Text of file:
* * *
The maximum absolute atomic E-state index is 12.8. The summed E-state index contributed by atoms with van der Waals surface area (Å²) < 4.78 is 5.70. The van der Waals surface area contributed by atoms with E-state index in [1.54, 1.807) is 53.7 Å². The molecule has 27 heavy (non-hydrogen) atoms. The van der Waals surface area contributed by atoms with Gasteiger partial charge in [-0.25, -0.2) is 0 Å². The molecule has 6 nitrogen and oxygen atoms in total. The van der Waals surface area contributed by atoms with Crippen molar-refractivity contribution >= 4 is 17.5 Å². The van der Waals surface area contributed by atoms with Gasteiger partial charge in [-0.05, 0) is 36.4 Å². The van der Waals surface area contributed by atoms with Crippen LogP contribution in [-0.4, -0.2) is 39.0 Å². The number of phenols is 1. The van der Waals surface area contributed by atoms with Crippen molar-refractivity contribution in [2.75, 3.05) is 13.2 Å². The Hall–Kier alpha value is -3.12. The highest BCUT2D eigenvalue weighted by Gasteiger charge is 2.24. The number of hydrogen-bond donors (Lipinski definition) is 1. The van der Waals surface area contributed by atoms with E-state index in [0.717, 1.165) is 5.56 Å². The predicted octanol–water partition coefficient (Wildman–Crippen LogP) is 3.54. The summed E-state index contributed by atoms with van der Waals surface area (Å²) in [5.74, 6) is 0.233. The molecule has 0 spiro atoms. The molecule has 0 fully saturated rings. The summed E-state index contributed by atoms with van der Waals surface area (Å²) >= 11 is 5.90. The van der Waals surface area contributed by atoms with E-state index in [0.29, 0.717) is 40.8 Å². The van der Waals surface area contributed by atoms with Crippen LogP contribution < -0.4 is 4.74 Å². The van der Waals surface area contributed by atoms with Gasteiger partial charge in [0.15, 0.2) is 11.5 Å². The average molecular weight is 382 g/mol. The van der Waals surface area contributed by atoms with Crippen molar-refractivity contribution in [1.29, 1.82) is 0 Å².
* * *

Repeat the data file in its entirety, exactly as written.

The maximum absolute atomic E-state index is 12.8. The summed E-state index contributed by atoms with van der Waals surface area (Å²) < 4.78 is 5.70. The van der Waals surface area contributed by atoms with E-state index in [1.54, 1.807) is 53.7 Å². The molecule has 27 heavy (non-hydrogen) atoms. The van der Waals surface area contributed by atoms with Gasteiger partial charge in [-0.25, -0.2) is 0 Å². The molecule has 6 nitrogen and oxygen atoms in total. The van der Waals surface area contributed by atoms with Crippen molar-refractivity contribution >= 4 is 17.5 Å². The van der Waals surface area contributed by atoms with Gasteiger partial charge in [-0.05, 0) is 36.4 Å². The van der Waals surface area contributed by atoms with Crippen LogP contribution in [-0.4, -0.2) is 39.0 Å². The number of phenols is 1. The van der Waals surface area contributed by atoms with Crippen molar-refractivity contribution in [2.75, 3.05) is 13.2 Å². The Hall–Kier alpha value is -3.12. The highest BCUT2D eigenvalue weighted by Gasteiger charge is 2.24. The number of hydrogen-bond donors (Lipinski definition) is 1. The van der Waals surface area contributed by atoms with E-state index in [0.717, 1.165) is 5.56 Å². The predicted octanol–water partition coefficient (Wildman–Crippen LogP) is 3.54. The summed E-state index contributed by atoms with van der Waals surface area (Å²) in [5.74, 6) is 0.233. The molecule has 0 spiro atoms. The molecule has 0 fully saturated rings. The summed E-state index contributed by atoms with van der Waals surface area (Å²) >= 11 is 5.90. The van der Waals surface area contributed by atoms with E-state index in [0.29, 0.717) is 40.8 Å². The van der Waals surface area contributed by atoms with Crippen LogP contribution < -0.4 is 4.74 Å². The van der Waals surface area contributed by atoms with Gasteiger partial charge in [0.15, 0.2) is 11.5 Å². The average molecular weight is 382 g/mol. The van der Waals surface area contributed by atoms with Crippen molar-refractivity contribution in [1.29, 1.82) is 0 Å².